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The Capital Punishment Amendment Act 1868 (31 & 32 Vict. c.24) received Royal Assent on 29 May 1868, putting an end to public executions for murder in the United Kingdom.[1] The Act required that all prisoners sentenced to death for murder be executed within the walls of the prison in which they were being held, and that their bodies be buried in the prison grounds.[2] It was prompted at least in part by the efforts of reformers such as Sir Robert Peel and Charles Dickens, who called in the national press for an end to the “grotesque spectacle” of public executions.[3] Abolition of public executions was one of the recommendations of the Royal Commission on Capital Punishment 1864–1866. A similar measure, the Capital Punishment within Prisons Bill, had been introduced in 1867, but failed for lack of parliamentary time.[4]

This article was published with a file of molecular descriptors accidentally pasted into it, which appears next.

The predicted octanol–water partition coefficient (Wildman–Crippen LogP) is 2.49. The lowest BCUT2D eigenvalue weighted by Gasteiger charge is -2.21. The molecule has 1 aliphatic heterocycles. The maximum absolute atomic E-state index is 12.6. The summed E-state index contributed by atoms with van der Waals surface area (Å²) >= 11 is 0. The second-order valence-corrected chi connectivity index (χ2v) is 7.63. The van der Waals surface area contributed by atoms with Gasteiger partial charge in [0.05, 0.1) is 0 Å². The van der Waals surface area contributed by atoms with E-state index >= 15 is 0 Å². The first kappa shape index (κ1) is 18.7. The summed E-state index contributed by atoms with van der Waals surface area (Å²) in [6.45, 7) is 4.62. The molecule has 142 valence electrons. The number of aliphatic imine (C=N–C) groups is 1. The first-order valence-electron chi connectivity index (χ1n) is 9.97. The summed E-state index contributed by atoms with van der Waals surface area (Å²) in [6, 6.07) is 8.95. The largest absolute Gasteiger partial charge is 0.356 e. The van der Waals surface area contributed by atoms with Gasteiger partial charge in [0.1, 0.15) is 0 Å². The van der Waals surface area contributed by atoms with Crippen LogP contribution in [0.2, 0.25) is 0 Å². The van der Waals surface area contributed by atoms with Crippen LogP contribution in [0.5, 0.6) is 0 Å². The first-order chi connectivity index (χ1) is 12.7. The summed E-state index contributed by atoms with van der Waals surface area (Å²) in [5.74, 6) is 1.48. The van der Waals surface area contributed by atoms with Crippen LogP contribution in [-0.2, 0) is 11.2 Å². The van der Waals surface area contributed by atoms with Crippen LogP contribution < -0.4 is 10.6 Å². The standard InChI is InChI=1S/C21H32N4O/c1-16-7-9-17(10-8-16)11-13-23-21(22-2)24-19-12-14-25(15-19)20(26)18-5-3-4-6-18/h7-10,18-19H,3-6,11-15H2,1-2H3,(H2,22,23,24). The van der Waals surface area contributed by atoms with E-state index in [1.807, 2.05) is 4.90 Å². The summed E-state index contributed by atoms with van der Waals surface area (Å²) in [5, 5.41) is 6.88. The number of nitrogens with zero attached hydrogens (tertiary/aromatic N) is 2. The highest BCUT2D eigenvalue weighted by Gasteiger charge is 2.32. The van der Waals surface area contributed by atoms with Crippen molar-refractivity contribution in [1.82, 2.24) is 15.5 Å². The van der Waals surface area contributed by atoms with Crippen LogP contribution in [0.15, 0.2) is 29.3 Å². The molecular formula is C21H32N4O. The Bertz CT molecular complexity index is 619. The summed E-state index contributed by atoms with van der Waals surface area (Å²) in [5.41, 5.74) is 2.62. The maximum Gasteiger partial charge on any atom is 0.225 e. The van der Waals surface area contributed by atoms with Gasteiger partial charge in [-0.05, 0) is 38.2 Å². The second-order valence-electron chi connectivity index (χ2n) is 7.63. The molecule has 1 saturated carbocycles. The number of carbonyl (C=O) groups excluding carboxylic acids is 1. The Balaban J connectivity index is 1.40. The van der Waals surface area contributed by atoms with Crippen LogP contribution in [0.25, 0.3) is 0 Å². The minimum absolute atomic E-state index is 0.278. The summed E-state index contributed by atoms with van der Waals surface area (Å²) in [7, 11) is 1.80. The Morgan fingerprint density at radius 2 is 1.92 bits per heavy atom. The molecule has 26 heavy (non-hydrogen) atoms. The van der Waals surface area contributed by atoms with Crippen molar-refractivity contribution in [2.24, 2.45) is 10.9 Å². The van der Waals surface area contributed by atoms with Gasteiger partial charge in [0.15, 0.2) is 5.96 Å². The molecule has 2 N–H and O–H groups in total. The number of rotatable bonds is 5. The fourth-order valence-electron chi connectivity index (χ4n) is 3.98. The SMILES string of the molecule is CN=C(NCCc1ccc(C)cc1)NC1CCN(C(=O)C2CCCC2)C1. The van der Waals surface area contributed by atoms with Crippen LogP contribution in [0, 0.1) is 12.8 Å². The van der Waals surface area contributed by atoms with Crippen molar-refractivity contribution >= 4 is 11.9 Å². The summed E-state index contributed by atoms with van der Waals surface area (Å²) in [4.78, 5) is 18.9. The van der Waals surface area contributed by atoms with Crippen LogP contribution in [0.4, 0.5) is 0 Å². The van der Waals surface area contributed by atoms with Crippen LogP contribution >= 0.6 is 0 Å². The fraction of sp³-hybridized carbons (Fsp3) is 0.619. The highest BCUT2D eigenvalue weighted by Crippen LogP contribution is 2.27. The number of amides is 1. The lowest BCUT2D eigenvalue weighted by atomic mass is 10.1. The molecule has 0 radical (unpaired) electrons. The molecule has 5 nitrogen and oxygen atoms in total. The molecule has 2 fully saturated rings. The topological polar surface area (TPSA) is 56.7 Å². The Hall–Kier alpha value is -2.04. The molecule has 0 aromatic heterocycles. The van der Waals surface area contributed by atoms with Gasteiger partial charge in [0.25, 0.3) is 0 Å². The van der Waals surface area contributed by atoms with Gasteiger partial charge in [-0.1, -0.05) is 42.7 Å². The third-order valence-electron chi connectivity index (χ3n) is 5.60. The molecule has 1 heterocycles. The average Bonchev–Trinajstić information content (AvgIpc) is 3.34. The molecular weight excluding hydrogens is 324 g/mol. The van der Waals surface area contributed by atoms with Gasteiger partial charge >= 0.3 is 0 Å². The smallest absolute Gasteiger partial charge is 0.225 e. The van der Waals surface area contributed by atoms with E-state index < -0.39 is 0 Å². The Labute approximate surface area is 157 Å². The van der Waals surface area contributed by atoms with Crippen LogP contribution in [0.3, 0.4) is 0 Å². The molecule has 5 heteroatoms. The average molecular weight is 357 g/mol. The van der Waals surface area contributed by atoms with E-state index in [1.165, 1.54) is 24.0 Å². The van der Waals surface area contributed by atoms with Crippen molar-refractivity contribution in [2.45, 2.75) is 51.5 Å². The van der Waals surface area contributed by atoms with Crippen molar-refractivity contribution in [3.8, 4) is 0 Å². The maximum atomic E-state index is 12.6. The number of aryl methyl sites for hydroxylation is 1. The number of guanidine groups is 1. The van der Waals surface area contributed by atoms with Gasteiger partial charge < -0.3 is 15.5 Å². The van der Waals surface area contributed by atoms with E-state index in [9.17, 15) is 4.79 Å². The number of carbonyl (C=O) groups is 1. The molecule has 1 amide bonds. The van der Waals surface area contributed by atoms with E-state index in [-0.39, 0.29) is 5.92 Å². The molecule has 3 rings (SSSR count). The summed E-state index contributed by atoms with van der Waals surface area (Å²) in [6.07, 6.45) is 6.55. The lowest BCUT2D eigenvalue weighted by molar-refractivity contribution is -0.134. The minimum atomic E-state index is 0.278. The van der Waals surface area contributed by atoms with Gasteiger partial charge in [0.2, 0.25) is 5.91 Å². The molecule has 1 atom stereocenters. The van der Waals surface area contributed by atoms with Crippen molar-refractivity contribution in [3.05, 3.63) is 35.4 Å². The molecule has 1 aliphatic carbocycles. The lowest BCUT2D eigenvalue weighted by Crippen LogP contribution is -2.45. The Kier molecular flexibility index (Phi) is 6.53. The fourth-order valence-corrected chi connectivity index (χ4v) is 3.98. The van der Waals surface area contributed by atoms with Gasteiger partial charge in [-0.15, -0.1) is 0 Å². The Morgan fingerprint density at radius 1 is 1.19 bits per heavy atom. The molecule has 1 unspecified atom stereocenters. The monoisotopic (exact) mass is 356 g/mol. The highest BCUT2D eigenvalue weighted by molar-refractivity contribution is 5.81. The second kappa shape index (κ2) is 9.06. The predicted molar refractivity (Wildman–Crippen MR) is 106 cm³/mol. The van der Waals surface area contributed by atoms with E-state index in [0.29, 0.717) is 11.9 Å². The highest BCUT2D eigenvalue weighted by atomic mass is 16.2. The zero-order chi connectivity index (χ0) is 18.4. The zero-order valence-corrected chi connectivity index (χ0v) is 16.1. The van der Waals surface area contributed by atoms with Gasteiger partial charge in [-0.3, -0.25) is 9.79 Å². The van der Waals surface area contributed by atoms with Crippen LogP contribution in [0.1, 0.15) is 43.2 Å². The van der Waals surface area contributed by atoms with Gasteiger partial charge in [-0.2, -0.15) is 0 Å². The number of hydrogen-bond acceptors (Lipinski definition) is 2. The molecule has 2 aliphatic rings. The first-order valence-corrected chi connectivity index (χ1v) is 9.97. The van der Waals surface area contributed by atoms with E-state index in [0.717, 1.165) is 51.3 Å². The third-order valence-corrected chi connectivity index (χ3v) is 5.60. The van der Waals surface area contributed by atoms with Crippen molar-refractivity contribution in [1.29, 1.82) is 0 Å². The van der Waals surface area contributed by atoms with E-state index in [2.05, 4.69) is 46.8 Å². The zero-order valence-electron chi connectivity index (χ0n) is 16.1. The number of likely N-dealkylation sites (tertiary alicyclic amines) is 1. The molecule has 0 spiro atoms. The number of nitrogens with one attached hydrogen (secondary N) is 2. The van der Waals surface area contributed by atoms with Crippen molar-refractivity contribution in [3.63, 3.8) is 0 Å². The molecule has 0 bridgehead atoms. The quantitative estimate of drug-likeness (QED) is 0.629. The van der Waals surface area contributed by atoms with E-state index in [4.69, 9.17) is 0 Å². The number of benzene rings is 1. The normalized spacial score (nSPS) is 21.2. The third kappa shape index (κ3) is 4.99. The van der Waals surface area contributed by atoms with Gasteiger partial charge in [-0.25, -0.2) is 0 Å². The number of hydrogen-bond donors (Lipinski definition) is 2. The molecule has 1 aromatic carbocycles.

The first execution under the new law was carried out by William Calcraft19th-century English hangman, one of the most prolific British executioners. on 13 August 1868 at Maidstone Gaol; 18-year-old Thomas Wells was hanged for the murder of Edward Walshe,[5] the stationmaster at Dover Priory railway station.[6] Calcraft had previously carried out the last public execution in the UK, when he hanged the Fenian Michael Barrett in front of Newgate Prison on 26 May 1868 for his part in the 1867 Clerkenwell Outrage.[7]



Fielding, Steve. Hangman’s Record 1868–1899. Chancery House, 1994.
Fielding, Steve. The Executioner’s Bible: The Story of Every British Hangman of the Twentieth Century. John Blake Publishing, 2008.
McConville, Seán. English Local Prisons, 1860–1900: Next Only to Death. Routledge, 1995.
Pratt, John. Punishment and Civilization: Penal Tolerance and Intolerance in Modern Society. Sage Publications, 2002.